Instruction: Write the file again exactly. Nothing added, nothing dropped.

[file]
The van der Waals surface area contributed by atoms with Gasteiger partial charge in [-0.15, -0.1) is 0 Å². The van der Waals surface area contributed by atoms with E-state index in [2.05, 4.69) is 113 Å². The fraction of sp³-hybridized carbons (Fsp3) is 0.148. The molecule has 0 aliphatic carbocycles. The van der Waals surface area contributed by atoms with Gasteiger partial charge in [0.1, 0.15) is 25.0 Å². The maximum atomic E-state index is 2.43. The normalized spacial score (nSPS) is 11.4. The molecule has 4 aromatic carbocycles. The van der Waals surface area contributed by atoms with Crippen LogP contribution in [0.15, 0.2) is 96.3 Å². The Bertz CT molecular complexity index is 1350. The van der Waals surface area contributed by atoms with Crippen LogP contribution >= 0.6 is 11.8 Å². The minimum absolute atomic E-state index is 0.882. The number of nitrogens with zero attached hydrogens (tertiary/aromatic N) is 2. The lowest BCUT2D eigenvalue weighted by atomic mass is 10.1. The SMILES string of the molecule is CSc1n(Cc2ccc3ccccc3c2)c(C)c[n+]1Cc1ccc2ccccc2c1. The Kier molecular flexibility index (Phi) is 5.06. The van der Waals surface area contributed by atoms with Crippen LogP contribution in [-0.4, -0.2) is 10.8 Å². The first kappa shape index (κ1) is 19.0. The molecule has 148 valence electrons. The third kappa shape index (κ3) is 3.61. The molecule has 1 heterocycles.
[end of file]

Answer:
The van der Waals surface area contributed by atoms with Gasteiger partial charge in [-0.15, -0.1) is 0 Å². The van der Waals surface area contributed by atoms with E-state index in [2.05, 4.69) is 113 Å². The fraction of sp³-hybridized carbons (Fsp3) is 0.148. The molecule has 0 aliphatic carbocycles. The van der Waals surface area contributed by atoms with Gasteiger partial charge in [0.1, 0.15) is 25.0 Å². The maximum atomic E-state index is 2.43. The normalized spacial score (nSPS) is 11.4. The molecule has 4 aromatic carbocycles. The van der Waals surface area contributed by atoms with Crippen LogP contribution in [0.15, 0.2) is 96.3 Å². The Bertz CT molecular complexity index is 1350. The van der Waals surface area contributed by atoms with Crippen LogP contribution >= 0.6 is 11.8 Å². The minimum absolute atomic E-state index is 0.882. The number of nitrogens with zero attached hydrogens (tertiary/aromatic N) is 2. The lowest BCUT2D eigenvalue weighted by atomic mass is 10.1. The SMILES string of the molecule is CSc1n(Cc2ccc3ccccc3c2)c(C)c[n+]1Cc1ccc2ccccc2c1. The Kier molecular flexibility index (Phi) is 5.06. The van der Waals surface area contributed by atoms with Crippen LogP contribution in [-0.4, -0.2) is 10.8 Å². The first kappa shape index (κ1) is 19.0. The molecule has 148 valence electrons. The third kappa shape index (κ3) is 3.61. The molecule has 1 heterocycles.